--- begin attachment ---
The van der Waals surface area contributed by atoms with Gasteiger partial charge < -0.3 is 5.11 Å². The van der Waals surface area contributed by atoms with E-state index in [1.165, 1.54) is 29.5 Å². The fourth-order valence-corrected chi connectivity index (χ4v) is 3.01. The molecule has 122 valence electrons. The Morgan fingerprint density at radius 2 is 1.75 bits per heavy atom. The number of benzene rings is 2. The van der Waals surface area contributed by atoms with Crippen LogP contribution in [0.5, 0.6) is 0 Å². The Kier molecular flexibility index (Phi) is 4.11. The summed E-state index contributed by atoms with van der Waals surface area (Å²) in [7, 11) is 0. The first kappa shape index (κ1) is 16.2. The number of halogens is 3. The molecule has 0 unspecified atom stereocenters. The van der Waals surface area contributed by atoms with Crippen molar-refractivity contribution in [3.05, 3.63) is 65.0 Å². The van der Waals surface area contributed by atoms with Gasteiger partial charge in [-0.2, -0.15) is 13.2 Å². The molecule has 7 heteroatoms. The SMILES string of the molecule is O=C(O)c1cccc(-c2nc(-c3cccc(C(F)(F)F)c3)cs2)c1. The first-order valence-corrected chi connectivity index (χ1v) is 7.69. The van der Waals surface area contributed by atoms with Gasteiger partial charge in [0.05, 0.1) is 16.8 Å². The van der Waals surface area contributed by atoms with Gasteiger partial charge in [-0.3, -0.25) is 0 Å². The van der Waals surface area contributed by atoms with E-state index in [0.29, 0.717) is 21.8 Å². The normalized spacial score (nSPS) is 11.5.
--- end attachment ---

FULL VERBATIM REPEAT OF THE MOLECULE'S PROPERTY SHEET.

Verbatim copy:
The van der Waals surface area contributed by atoms with Gasteiger partial charge < -0.3 is 5.11 Å². The van der Waals surface area contributed by atoms with E-state index in [1.165, 1.54) is 29.5 Å². The fourth-order valence-corrected chi connectivity index (χ4v) is 3.01. The molecule has 122 valence electrons. The Morgan fingerprint density at radius 2 is 1.75 bits per heavy atom. The number of benzene rings is 2. The van der Waals surface area contributed by atoms with Crippen LogP contribution in [0.5, 0.6) is 0 Å². The Kier molecular flexibility index (Phi) is 4.11. The summed E-state index contributed by atoms with van der Waals surface area (Å²) in [7, 11) is 0. The first kappa shape index (κ1) is 16.2. The number of halogens is 3. The molecule has 0 unspecified atom stereocenters. The van der Waals surface area contributed by atoms with Crippen molar-refractivity contribution in [3.05, 3.63) is 65.0 Å². The van der Waals surface area contributed by atoms with Gasteiger partial charge in [-0.2, -0.15) is 13.2 Å². The molecule has 7 heteroatoms. The SMILES string of the molecule is O=C(O)c1cccc(-c2nc(-c3cccc(C(F)(F)F)c3)cs2)c1. The first-order valence-corrected chi connectivity index (χ1v) is 7.69. The van der Waals surface area contributed by atoms with Gasteiger partial charge in [0.05, 0.1) is 16.8 Å². The van der Waals surface area contributed by atoms with Gasteiger partial charge in [-0.3, -0.25) is 0 Å². The van der Waals surface area contributed by atoms with E-state index in [0.29, 0.717) is 21.8 Å². The normalized spacial score (nSPS) is 11.5.